The principle that it is working class activity and action which is key through the mechanism of workers control is also revealed in the approach to demands which on the face of it are not specifically socialist and are limited to reforms or purely democratic changes within the existing capitalist framework. In these cases such demands must be fought for through working class methods of struggle in order that the workers themselves go through the experience of fighting and learn from the experience.

Inevitably when this occurs workers quickly teach the socialists but no lesson is learnt automatically or spontaneously. The struggle in the North of Ireland is proof that even the most militant struggle does not generate socialist consciousness and that this must be fought for just as much as the particular object of struggle itself and if they cannot be linked the struggle for socialism is not on the agenda anyway.

On the other hand the fixation with electoralism evidenced by the ULA is not a lapse but sits comfortably within a political programme which calls on the capitalist state to create equality and democratic ownership. Since the illusion exists that election to governmental office allows one to utilise the state to direct capitalist society, instead of the other way round, what makes more sense that seeking election? In this scenario working class action supports the actions of the elected instead of the elected acting merely as the megaphone of the working class movement.

When I first became involved in Marxist politics in Glasgow in the middle of the 1970s the organisation I joined, the International Marxist Group, was critical of what it saw as the syndicalism of the (British) Socialist Workers Party because the SWP refused to stand in elections. Electoral intervention led to revolutionary politics being diluted and betrayed in the pursuit of votes said the SWP. Less than five years later the same argument was being advanced by Peoples Democracy against Provisional republicans who claimed that standing in elections was to play the British game, legitimising its rule and distracting from the cutting edge of the armed struggle. For both the IMG and PD the Russian Marxists at the beginning of the century were proof that entering electoral contests did not necessitate abandoning revolutionary politics.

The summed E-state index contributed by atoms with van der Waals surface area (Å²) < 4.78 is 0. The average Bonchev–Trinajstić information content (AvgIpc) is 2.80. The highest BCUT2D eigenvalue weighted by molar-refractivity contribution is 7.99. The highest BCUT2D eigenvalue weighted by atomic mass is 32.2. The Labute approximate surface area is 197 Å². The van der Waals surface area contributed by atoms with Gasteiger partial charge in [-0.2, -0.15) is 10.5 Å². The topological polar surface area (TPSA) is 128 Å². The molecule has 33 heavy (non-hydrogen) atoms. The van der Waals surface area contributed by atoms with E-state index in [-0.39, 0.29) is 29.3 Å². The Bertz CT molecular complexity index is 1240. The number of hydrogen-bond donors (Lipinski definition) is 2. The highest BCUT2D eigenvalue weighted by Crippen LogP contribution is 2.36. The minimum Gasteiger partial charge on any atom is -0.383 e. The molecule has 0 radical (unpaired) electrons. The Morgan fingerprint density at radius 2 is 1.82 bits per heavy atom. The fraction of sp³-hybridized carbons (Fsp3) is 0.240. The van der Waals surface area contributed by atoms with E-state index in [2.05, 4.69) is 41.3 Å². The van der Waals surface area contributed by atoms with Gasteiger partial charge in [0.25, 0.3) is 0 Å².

While this might be true in principle the subsequent course of both the SWP and republicans has conclusively demonstrated that the IMG and PD (and myself) were wrong in practice. Over on the Irish Left Review a statement is quoted from Ann Foley, the ULA candidate for Cork North West and the SWP’s People before Profit electoral organisation that starkly exhibits this: “I feel the ULA has very common sense policies. When people think of socialists, they think of communism, which is not the case. There is nothing dramatic or revolutionary about our policies.”

This is not the place to explain how this collapse of these organisations’ programmes came about but it is obvious that this has happened. As explained above, even the most militant struggle may not of itself generate socialist consciousness but electoralism has its own ways of causing political degeneration.

In any case the struggle for capitalist state ownership does not challenge capitalist ideology, does not challenge the natural order of capitalist society, does not challenge the widespread illusion that the state (at least potentially) is a neutral arbiter of interests or is the embodiment and representative of a common, national interest. When the actions of the state feature so heavily in even the programme of self-declared Marxists, and for decade upon decade, can there be any wonder there is so little evidence of socialist political consciousness among the Irish working class?

For Marxists this is key because if emancipation can only follow the actions of workers themselves then the ideas these workers act upon are obviously critical. In so far as socialists can affect this consciousness then the manifestos, budget statements, press statements, speeches on the floor of the Dail carried by TV and radio, door canvassing, interventions in workers’ meetings and leaflets at demonstrations are the means by which socialist education can be achieved. How many of these stray beyond Keynesian, that is capitalist, ideas? By comparison the theoretical articles in the left press are simply salves to a guilty conscience that is not even conscious of its guilt.